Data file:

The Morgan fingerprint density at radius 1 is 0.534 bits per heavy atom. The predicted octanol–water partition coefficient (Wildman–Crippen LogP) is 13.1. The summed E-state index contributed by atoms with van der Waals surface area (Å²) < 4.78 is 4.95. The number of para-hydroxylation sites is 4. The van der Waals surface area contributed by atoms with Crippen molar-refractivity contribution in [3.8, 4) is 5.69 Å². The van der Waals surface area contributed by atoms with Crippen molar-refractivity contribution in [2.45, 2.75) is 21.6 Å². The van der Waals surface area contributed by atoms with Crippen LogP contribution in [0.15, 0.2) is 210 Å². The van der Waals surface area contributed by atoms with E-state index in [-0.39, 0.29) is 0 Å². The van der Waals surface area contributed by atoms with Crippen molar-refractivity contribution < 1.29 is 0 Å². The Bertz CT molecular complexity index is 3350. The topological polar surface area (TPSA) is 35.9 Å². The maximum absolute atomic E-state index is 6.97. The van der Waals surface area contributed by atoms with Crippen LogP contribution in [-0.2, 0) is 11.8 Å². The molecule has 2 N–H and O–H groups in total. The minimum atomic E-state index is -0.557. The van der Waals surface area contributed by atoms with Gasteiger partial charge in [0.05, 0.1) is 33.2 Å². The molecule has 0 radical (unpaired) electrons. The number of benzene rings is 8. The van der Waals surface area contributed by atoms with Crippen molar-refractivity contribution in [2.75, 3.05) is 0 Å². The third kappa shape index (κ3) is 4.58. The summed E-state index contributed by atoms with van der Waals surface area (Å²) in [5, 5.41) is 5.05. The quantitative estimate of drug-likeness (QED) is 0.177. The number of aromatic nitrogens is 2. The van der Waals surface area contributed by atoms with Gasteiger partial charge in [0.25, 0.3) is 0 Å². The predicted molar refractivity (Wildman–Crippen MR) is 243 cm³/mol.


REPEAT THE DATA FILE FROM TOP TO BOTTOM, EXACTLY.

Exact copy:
The Morgan fingerprint density at radius 1 is 0.534 bits per heavy atom. The predicted octanol–water partition coefficient (Wildman–Crippen LogP) is 13.1. The summed E-state index contributed by atoms with van der Waals surface area (Å²) < 4.78 is 4.95. The number of para-hydroxylation sites is 4. The van der Waals surface area contributed by atoms with Crippen molar-refractivity contribution in [3.8, 4) is 5.69 Å². The van der Waals surface area contributed by atoms with Crippen molar-refractivity contribution in [2.45, 2.75) is 21.6 Å². The van der Waals surface area contributed by atoms with Crippen LogP contribution in [0.15, 0.2) is 210 Å². The van der Waals surface area contributed by atoms with E-state index in [-0.39, 0.29) is 0 Å². The van der Waals surface area contributed by atoms with Crippen molar-refractivity contribution < 1.29 is 0 Å². The Bertz CT molecular complexity index is 3350. The topological polar surface area (TPSA) is 35.9 Å². The maximum absolute atomic E-state index is 6.97. The van der Waals surface area contributed by atoms with Crippen LogP contribution in [-0.2, 0) is 11.8 Å². The molecule has 2 N–H and O–H groups in total. The minimum atomic E-state index is -0.557. The van der Waals surface area contributed by atoms with Gasteiger partial charge in [0.05, 0.1) is 33.2 Å². The molecule has 0 radical (unpaired) electrons. The number of benzene rings is 8. The van der Waals surface area contributed by atoms with Crippen molar-refractivity contribution in [2.75, 3.05) is 0 Å². The third kappa shape index (κ3) is 4.58. The summed E-state index contributed by atoms with van der Waals surface area (Å²) in [5, 5.41) is 5.05. The quantitative estimate of drug-likeness (QED) is 0.177. The number of aromatic nitrogens is 2. The van der Waals surface area contributed by atoms with Gasteiger partial charge in [0.25, 0.3) is 0 Å². The predicted molar refractivity (Wildman–Crippen MR) is 243 cm³/mol.